A recent article in the Wall Street Journal wants you to believe that many of our nation’s emergency departments are incapable of caring for children.

As a pediatrician, health system leader and a parent, I want you to know that is not true. The truth is as simple as this: Hospitals and the caregivers inside them are committed to providing safe and high-quality care for kids and our EDs are prepared to treat them.

What that care looks like and how it is delivered will vary depending on the community you are in, where you are treated and the immediate resources of that facility. That doesn’t change the fact that I would feel comfortable bringing my children to an ED and you should too. The AHA, along with other pediatric leaders, shared why we feel this way with the Journal. Since they chose not to share most or any of our thoughts with you, I will share them with you here:

Emergency Department Doctors Receive Pediatric Training

Looking at the story’s headline you wouldn’t know that pediatrics is actually a core aspect of training and board certification for both emergency medicine and family medicine physicians – the specialists who staff many if not most EDs. Of course, both pediatricians and pediatric emergency medicine specialists generally have more pediatric training, but to give the impression that other providers have none or do not know how to use the training they received is inaccurate.

Emergency Medicine Exists to Treat Emergencies

This point may seem obvious but it’s important to remember that the purpose of EDs are to screen, stabilize, and either treat or transfer patients to a higher level of care. EDs handle over 135 million visits a year so the mix of “transfer versus treat” is going to vary across the spectrum of EDs and specialties. The same is true for pediatrics. In a perfect world this would all work seamlessly and most of the time it does, but as we all know we ask a lot of our EDs. Their 24/7 availability is a comfort for us but that also means they end up as the health care catch all for a community, especially in rural America where health care access can be geographically limited. EDs also are too often a medical safety net of last resort for the uninsured, and sadly these days, the only safe place to stay for patients – including children – experiencing a behavioral health crisis.

Pediatrics is a Specialty and is Treated as Such

Children are not little adults. Health care professionals understand this truth, which is why highly acute pediatric emergencies require high-level specialty care just like adults do who experience trauma or burns. It’s not unreasonable to assume that when it comes to pediatrics, many of the senior-most specialists in the field would practice at a specialty children’s hospital. Children’s hospitals and dedicated children’s EDs are important parts of our health care ecosystem. They create an environment that brings together highly-trained specialists and resources to practice at scale with the volume of patients needed to sustain it. That said, these are not the only places where children can access specialists or be treated appropriately, which is why the Journal’s analysis is especially troubling. You don’t have to be a doctor to realize that comparing a rural stand-alone ED to a dedicated children’s ED at a state-of-the-art children’s hospital is not just flawed but unfair. Simply put, labeling any center that doesn’t match all the services offered at the most state-of-the-art providers as “unprepared for children” is nonsensical at best, and dangerous at worst.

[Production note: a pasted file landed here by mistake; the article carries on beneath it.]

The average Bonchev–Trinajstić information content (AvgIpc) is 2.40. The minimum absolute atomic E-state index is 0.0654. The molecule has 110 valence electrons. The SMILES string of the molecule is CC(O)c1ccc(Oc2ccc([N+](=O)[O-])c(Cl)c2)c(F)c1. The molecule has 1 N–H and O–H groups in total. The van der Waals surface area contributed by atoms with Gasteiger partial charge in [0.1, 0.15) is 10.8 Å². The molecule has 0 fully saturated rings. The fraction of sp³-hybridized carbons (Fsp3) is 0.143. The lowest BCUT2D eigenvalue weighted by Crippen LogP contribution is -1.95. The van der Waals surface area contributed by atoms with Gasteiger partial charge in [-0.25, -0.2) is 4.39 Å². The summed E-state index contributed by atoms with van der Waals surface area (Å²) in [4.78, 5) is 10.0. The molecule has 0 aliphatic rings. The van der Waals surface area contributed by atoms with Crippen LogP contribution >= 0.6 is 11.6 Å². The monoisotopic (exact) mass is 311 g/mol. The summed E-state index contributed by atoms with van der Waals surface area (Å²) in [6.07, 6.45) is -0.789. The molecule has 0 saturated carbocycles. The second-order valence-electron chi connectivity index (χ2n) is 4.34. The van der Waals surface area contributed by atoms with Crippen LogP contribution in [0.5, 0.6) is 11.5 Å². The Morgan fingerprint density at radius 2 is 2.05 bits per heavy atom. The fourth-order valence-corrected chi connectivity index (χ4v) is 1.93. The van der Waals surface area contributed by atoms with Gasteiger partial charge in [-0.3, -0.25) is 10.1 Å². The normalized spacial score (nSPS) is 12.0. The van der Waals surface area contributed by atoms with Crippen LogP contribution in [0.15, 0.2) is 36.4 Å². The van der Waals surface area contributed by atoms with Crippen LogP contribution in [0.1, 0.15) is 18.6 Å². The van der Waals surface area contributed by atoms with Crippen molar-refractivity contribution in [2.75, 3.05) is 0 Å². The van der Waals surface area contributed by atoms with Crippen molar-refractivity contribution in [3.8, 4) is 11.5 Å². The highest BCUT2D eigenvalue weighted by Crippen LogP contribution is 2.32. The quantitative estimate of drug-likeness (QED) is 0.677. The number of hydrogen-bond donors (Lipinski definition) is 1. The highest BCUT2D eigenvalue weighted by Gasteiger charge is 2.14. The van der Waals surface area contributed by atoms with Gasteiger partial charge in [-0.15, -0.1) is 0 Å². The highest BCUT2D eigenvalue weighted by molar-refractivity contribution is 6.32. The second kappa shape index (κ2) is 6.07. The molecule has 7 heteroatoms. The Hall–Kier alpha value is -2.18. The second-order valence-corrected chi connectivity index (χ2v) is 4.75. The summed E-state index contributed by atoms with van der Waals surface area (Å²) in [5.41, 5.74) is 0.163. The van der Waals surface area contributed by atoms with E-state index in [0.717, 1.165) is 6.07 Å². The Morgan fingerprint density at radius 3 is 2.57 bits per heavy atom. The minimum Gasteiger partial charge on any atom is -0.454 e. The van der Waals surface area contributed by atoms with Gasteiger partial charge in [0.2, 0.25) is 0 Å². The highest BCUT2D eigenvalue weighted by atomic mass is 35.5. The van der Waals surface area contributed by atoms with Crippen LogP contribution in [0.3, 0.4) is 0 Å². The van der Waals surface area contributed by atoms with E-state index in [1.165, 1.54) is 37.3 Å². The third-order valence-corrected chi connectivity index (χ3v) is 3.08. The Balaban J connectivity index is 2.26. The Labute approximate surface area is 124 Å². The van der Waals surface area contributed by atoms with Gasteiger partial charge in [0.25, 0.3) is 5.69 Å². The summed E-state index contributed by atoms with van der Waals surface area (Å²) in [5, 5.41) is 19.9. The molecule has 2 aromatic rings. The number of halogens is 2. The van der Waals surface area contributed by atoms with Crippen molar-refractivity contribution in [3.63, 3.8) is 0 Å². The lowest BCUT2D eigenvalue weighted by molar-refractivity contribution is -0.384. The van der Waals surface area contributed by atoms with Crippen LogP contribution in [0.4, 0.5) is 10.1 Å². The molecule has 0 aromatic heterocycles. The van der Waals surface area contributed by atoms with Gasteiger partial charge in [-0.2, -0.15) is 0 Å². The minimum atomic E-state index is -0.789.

It is hard to imagine a time – even if we ignore our current health care workforce crisis – when we would have enough specialty physicians (neonatologists, pediatric trauma surgeons, pediatric emergency medicine specialists, etc.) to allow for even one at every ED in the country. And were that even possible, the volume of patients needed to support that level of resource and specialty expertise in every ED does not exist. This is why children’s hospitals and other specialty centers invest heavily in a regionalized approach to extend their reach beyond their physical walls. Whether by rotating specialists through critical access hospitals and EDs or projecting their experience into rural areas through telemedicine, regionalized care allows hospitals and health systems to extend the highest trained teams into communities when they need them.

The Bottom Line

Let’s be clear – America’s hospitals and health systems are committed to continually improving the care we provide for our communities, and that includes caring for kids. Implying that hundreds of thousands of health care professionals working in our EDs – many of them parents themselves – don’t care about treating kids is just wrong. Even worse, arguing they don’t prioritize that care because treating children makes less money is insulting. I’ve spent most of my adult life as a pediatric specialist and leader with health systems. I have seen firsthand the dedication these professionals have to all patients and have been the person called by the ED when a child presents in crisis. Those caregivers care about kids. They deserve better and so do you.

Chris DeRienzo, M.D., is chief physician executive for the American Hospital Association. Dr. DeRienzo is a board-certified pediatrician and neonatologist.

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